Under US patent law, no one can patent what occurs in nature. Inventors can patent the microscope that zooms in on an insect in the Amazon rainforest - or a drug that they invent based on the insect’s DNA - but not the insect itself. Yet for the past three decades, the US Patent and Trademark Office has been doling out exclusive patent rights to companies and universities for gene sequences they isolate from human chromosomes. In effect, researchers who discover what a specific gene does can retain the exclusive right to study it, and develop tests and therapies related to it.
But tomorrow a federal court in New York will hear a crucial legal challenge against the patent office and a Utah company, Myriad Genetics. The plaintiffs - a group that includes medical researchers, doctors associations, patient advocacy groups, and the American Civil Liberties Union - are challenging the validity of Myriad’s patents for two gene sequences responsible for most hereditary cases of breast and ovarian cancer. These patents give the company a monopoly on tests that show women whether they are likely to get cancer based on mutations in those sequences - and on research that could help develop better tests and less toxic treatments for cancer. Such research should be an open avenue of scientific inquiry.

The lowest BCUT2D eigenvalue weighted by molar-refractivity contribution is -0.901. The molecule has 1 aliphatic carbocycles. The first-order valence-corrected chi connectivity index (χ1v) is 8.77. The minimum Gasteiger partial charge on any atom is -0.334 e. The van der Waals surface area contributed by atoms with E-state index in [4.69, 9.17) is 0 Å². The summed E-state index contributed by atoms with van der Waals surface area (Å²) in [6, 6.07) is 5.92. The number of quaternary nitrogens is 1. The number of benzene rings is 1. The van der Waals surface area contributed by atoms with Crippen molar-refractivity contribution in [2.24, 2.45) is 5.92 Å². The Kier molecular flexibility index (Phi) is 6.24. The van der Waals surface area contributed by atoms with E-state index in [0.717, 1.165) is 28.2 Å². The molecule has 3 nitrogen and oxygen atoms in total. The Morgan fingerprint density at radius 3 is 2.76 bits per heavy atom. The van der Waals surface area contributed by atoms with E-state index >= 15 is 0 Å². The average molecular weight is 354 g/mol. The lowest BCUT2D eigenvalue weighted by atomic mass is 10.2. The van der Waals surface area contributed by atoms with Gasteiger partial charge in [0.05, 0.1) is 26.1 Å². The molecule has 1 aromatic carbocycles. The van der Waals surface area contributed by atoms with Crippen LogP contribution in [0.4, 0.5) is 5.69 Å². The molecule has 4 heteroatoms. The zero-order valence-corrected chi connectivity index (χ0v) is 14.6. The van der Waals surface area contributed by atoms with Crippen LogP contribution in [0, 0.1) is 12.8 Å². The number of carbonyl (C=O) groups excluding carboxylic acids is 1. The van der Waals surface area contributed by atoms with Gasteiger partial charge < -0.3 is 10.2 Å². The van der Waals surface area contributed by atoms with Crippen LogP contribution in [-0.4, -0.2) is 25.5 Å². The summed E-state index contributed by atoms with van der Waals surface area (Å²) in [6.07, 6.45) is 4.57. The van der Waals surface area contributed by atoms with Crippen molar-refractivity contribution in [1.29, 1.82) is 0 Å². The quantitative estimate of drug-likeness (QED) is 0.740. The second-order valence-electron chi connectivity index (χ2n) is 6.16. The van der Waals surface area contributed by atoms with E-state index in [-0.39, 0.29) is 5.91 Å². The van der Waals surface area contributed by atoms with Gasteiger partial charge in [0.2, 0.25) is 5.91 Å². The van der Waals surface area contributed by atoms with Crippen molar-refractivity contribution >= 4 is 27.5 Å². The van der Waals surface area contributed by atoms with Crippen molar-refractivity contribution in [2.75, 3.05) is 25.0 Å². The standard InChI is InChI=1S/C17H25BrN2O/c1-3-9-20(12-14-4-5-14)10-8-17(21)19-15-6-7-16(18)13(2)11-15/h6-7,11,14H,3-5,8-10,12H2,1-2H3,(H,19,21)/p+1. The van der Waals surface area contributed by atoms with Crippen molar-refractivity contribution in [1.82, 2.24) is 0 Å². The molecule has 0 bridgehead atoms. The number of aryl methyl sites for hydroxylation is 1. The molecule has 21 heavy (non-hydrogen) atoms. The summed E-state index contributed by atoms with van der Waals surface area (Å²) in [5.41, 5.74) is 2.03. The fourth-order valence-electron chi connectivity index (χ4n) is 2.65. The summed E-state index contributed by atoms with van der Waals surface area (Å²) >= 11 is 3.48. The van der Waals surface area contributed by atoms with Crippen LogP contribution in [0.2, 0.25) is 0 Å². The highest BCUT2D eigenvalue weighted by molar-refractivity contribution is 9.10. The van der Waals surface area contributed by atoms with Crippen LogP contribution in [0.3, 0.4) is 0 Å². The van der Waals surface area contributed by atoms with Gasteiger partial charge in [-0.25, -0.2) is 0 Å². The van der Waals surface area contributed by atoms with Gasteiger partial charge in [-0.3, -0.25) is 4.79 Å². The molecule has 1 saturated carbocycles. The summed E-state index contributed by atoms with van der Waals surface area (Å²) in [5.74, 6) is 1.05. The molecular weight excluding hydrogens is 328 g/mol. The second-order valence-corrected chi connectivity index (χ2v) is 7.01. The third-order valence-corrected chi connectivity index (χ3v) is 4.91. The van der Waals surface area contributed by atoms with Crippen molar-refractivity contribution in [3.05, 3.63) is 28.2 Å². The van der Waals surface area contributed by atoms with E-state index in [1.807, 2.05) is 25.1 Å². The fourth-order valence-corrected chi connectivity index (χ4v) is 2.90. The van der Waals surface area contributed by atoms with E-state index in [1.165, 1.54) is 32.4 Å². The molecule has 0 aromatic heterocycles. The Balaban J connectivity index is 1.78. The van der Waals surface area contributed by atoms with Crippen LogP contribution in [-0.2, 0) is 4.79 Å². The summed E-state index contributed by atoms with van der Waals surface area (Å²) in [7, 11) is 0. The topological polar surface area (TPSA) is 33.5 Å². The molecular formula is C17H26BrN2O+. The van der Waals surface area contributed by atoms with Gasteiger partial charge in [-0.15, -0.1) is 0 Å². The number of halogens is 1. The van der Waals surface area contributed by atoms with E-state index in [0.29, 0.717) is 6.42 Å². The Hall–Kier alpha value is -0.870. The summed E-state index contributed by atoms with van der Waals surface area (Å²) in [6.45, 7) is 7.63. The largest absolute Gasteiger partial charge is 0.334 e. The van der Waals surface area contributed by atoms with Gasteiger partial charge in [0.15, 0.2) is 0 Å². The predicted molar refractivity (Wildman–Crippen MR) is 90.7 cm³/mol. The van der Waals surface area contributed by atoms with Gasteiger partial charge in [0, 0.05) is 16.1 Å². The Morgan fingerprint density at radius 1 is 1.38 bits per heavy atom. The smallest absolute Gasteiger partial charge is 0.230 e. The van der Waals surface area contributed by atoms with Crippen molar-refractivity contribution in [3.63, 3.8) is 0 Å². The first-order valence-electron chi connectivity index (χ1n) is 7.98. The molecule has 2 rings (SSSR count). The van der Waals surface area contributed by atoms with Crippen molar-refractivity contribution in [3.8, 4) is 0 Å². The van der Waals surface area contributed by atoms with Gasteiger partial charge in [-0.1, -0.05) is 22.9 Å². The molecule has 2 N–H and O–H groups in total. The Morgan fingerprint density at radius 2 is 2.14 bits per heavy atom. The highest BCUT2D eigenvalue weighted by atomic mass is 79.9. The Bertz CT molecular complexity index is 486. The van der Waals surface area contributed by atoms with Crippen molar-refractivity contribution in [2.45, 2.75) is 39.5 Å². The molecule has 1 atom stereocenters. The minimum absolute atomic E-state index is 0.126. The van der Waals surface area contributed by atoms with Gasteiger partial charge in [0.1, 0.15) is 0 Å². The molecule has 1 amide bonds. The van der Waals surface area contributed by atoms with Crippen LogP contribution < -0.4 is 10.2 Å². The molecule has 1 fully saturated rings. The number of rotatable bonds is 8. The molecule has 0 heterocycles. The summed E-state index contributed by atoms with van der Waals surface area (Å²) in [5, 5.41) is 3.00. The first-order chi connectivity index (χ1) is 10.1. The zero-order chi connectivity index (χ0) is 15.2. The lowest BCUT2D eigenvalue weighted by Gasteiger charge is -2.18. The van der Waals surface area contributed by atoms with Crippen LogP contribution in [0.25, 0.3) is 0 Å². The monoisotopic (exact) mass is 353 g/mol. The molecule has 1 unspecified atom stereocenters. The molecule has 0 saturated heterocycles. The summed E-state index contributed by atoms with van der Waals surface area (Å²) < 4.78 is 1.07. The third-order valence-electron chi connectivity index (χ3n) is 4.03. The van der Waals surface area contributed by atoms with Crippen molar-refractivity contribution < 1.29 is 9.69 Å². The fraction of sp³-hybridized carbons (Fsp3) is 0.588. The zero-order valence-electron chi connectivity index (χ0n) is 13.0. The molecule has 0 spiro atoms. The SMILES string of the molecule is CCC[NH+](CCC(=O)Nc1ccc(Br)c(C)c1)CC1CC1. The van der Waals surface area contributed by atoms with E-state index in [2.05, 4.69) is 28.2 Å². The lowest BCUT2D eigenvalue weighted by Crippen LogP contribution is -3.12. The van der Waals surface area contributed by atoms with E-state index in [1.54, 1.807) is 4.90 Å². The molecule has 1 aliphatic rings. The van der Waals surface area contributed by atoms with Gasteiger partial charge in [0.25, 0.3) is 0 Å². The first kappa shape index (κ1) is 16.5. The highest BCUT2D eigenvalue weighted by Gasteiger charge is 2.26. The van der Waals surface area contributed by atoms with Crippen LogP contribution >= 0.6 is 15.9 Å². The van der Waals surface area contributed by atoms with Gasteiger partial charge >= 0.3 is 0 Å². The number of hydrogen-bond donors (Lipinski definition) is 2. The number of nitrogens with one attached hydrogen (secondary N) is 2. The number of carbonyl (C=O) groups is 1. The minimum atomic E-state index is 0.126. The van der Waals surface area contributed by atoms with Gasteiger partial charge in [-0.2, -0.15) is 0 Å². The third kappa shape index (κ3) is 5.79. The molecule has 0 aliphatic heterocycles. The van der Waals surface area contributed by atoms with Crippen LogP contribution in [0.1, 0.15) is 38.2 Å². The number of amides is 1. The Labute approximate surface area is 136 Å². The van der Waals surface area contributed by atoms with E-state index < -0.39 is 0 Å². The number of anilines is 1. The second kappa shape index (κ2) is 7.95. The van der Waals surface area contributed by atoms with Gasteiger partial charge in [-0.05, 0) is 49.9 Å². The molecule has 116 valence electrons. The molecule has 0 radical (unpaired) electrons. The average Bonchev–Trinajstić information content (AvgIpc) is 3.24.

From: "Protect biotech research, but not by patenting genes - The Boston Globe."